Bacterial isolates for whole genome analysis could be retrieved from 30 patients colonised or infected with CPE Citrobacter freundii between July 2015 and October 2021. Average age was 85.6 years (± 4.2 SD) and the male/female ratio was 14/16 (47%/53%). Three patients had a CPE infection (2 urinary tract infections, 1 skin and soft tissue infection) and one case was considered community-acquired.
Between 2017 and 2021, 385 environmental samples were taken on the geriatric ward. CPE positive rooms were resampled more regularly for follow-up. The focus was on sanitary installations: 76 shower drain samples and 153 sink drain samples were collected using eSwabs (Copan®, city, Italy), and 156 water samples were collected from toilet bowls. Due to the biased nature of the environmental sampling, a considerable number of positive samples derived from the same sites were excluded for further analysis using WGS. Taking into account an even distribution in space and time, 20 Citrobacter freundii OXA-48 environmental isolates were selected. Additionally we sampled (using eSwabs) the drainage of the wastewater collection pipes (grey and black water) in 2022 and included three more C. freundii isolates for WGS. Wastewater collection pipe sampling points (P01 and P03) are visualised in Additional file 2: Fig. S2.
In 2018 and 2019, epidemiological investigation by the hospital infection control team identified two separate CPE outbreaks on the geriatric ward of the Ghent University Hospital, with 10 and 5 patients involved respectively. During the first outbreak, insufficient hand hygiene practice and/or inadequate cleaning and disinfection of medical material was presumed as the cause of the outbreak. During the second outbreak, the transmission route was unclear as the CPE positive patients were spread over the whole ward and there were no medical devices used in common which would explain cross-transmission.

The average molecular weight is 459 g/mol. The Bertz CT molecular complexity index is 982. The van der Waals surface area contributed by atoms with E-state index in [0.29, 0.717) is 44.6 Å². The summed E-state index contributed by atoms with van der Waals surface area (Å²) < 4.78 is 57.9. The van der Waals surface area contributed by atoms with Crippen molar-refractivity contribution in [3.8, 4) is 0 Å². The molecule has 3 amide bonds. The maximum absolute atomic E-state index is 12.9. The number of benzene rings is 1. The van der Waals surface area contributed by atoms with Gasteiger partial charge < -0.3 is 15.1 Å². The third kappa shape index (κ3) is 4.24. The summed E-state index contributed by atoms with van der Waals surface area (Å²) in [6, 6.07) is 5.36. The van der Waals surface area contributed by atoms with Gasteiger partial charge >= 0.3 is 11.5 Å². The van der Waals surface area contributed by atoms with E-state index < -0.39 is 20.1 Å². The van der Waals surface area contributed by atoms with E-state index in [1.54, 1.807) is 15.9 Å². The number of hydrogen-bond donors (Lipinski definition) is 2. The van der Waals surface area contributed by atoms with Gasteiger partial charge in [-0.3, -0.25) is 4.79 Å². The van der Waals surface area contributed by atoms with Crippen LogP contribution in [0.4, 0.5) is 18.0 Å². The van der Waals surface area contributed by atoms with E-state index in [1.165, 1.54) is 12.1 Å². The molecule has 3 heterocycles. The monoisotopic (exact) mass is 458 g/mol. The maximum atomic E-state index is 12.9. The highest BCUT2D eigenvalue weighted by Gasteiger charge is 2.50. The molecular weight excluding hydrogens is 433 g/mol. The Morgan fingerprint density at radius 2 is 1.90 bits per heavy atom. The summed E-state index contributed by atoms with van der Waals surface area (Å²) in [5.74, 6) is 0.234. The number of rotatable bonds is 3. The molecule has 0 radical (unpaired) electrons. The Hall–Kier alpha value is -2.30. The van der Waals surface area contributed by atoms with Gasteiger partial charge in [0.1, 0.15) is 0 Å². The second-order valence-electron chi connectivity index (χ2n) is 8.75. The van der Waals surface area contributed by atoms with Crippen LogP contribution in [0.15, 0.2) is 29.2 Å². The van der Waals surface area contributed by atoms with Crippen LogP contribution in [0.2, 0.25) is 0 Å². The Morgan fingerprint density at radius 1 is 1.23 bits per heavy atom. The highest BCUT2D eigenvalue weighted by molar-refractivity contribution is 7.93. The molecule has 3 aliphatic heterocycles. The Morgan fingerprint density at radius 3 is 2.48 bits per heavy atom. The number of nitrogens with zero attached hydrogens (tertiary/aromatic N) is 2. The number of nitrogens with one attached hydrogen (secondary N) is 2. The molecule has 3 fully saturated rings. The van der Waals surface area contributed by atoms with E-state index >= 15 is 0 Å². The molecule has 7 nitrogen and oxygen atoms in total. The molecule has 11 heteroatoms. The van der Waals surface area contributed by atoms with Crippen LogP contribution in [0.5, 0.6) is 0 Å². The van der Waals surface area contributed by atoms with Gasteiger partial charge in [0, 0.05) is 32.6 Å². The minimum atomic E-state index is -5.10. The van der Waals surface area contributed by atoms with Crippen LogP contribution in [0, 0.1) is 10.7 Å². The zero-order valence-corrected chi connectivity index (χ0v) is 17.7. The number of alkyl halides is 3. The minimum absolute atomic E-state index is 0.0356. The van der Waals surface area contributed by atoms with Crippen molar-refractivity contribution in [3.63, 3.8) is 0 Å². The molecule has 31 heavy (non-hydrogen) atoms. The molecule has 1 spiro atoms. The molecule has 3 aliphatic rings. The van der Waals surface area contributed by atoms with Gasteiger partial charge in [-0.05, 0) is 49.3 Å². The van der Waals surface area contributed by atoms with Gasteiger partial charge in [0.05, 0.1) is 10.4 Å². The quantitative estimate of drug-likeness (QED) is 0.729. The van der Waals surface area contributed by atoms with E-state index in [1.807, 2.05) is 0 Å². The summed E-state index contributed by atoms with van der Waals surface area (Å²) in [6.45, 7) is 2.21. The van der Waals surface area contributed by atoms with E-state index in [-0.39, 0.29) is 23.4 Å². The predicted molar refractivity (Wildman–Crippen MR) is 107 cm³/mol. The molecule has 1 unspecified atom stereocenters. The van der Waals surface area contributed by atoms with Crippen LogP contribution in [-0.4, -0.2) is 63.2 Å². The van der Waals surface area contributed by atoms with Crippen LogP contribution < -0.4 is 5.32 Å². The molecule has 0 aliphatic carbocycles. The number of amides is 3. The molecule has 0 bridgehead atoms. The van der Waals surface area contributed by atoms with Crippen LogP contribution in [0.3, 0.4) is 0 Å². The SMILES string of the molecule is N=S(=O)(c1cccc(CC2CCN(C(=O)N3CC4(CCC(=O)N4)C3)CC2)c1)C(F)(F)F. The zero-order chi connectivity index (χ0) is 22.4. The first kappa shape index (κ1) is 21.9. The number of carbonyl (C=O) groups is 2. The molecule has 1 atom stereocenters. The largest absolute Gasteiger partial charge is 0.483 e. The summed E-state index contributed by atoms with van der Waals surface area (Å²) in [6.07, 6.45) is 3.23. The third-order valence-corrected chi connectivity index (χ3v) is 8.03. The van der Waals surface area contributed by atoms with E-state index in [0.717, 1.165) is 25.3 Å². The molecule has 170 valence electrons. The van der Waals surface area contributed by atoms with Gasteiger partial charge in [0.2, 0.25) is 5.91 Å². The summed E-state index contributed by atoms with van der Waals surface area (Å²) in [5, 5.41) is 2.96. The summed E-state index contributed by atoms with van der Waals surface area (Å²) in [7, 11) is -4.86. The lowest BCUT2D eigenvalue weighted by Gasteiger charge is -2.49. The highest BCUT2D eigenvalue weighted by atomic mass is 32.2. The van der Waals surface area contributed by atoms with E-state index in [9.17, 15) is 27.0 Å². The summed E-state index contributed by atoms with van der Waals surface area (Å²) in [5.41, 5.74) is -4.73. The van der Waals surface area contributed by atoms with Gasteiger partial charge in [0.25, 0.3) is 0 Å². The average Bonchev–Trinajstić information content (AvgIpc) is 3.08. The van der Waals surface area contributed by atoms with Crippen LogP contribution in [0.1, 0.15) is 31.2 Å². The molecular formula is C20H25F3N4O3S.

All samples were processed and analysed at the in-hospital Lab for Medical Microbiology. Swabs and toilet water samples were processed as described by Heireman et al. . Bacterial identification was performed by ‘Matrix Assisted Laser Desorption Ionization Time of Flight Mass Spectrometry’ (MALDI-TOF MS, Bruker Daltonics, Bremen, Germany) and resistance to carbapenems (meropenem) was detected by the disk diffusion method according to the ‘European Committee on Antimicrobial Susceptibility Testing’ (EUCAST). BlaKPC, blaNDM, blaGES,blaOXA−48−like, blaIMP, and blaVIM genes were identified with polymerase chain reaction according to Heireman et al. .
Whole genome analysis
Fifty-three selected isolates were included for shotgun whole genome sequencing. DNA extraction was performed on 1.5 McFarland solutions derived from stored (-80 °C) isolates that were cultured overnight using the QIAamp DNA Blood kit (Qiagen, Hilden, Germany). Extracted DNA was prepped for sequencing either by mechanical shearing to 200 base pairs (bp) fragments with Covaris LE220-plus Focused-Ultrasonicator (Covaris, Inc., Woburn, MA, USA) or via Illumina DNA PCR-Free Prep (Illumina Inc., San Diego, CA, USA). Sequencing was done on a HiSeq 3000 or NovaSeq 6000 instrument (Illumina Inc.) generating 50 bp single end reads. Resulting Fastq-files were filtered and trimmed using fastp . De novo assembly was generated using Spades (isolate settings)  and txid was determined with Kraken2 using the MiniKraken database . In silico mlst-analysis based on generated assemblies and 522 retrieved NCBI assemblies was done using the PubMLST database [33,34,35]. Core genome MLST (cgMLST) was performed using chewBBACA  with inhouse developed cgMLST-schemes (3,004 loci). Minimum spanning trees (MST) were created using Phyloviz online and GrapeTree [37, 38]. Further analysis (distance matrix, hierarchical clustering) and visualisation was executed with R studio (R version 4.1.2) and iTol . Based on earlier experience inhouse with the selected species and the developed cgMLST-schemes the cut-off for clonal relatedness, and thus cluster formation, was set at 20 alleles. Additionally, isolates with up to 40 allele differences were also considered associated if the isolates were sampled more than a year apart. Isolates with over 40 allele differences were categorised as ‘sporadic’. A cluster was marked as a ‘patient cluster’ if at least two patients were involved.